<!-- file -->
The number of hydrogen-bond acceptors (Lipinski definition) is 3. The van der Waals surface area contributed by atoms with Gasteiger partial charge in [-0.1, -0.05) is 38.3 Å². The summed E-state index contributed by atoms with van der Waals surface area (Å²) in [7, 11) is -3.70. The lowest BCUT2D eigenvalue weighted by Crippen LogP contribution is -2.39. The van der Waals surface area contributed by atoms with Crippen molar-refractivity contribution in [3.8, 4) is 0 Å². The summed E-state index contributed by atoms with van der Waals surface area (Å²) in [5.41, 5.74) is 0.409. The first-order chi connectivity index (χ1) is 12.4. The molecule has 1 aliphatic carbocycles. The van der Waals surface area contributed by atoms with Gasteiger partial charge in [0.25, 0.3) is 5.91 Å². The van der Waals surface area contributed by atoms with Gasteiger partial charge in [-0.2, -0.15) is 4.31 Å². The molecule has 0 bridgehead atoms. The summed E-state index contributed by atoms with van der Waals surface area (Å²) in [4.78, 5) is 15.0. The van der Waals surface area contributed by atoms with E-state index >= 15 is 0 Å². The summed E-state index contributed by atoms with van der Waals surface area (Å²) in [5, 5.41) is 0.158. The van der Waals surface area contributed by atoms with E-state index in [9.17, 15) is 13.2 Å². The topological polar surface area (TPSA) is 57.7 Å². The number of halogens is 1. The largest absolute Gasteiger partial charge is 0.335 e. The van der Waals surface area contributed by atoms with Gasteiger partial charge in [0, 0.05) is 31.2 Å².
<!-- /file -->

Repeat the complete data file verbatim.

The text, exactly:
The number of hydrogen-bond acceptors (Lipinski definition) is 3. The van der Waals surface area contributed by atoms with Gasteiger partial charge in [-0.1, -0.05) is 38.3 Å². The summed E-state index contributed by atoms with van der Waals surface area (Å²) in [7, 11) is -3.70. The lowest BCUT2D eigenvalue weighted by Crippen LogP contribution is -2.39. The van der Waals surface area contributed by atoms with Crippen molar-refractivity contribution in [3.8, 4) is 0 Å². The summed E-state index contributed by atoms with van der Waals surface area (Å²) in [5.41, 5.74) is 0.409. The first-order chi connectivity index (χ1) is 12.4. The molecule has 1 aliphatic carbocycles. The van der Waals surface area contributed by atoms with Gasteiger partial charge in [0.25, 0.3) is 5.91 Å². The van der Waals surface area contributed by atoms with Gasteiger partial charge in [-0.2, -0.15) is 4.31 Å². The molecule has 0 bridgehead atoms. The summed E-state index contributed by atoms with van der Waals surface area (Å²) in [4.78, 5) is 15.0. The van der Waals surface area contributed by atoms with E-state index >= 15 is 0 Å². The summed E-state index contributed by atoms with van der Waals surface area (Å²) in [5, 5.41) is 0.158. The van der Waals surface area contributed by atoms with E-state index in [9.17, 15) is 13.2 Å². The topological polar surface area (TPSA) is 57.7 Å². The number of halogens is 1. The largest absolute Gasteiger partial charge is 0.335 e. The van der Waals surface area contributed by atoms with Gasteiger partial charge in [0, 0.05) is 31.2 Å².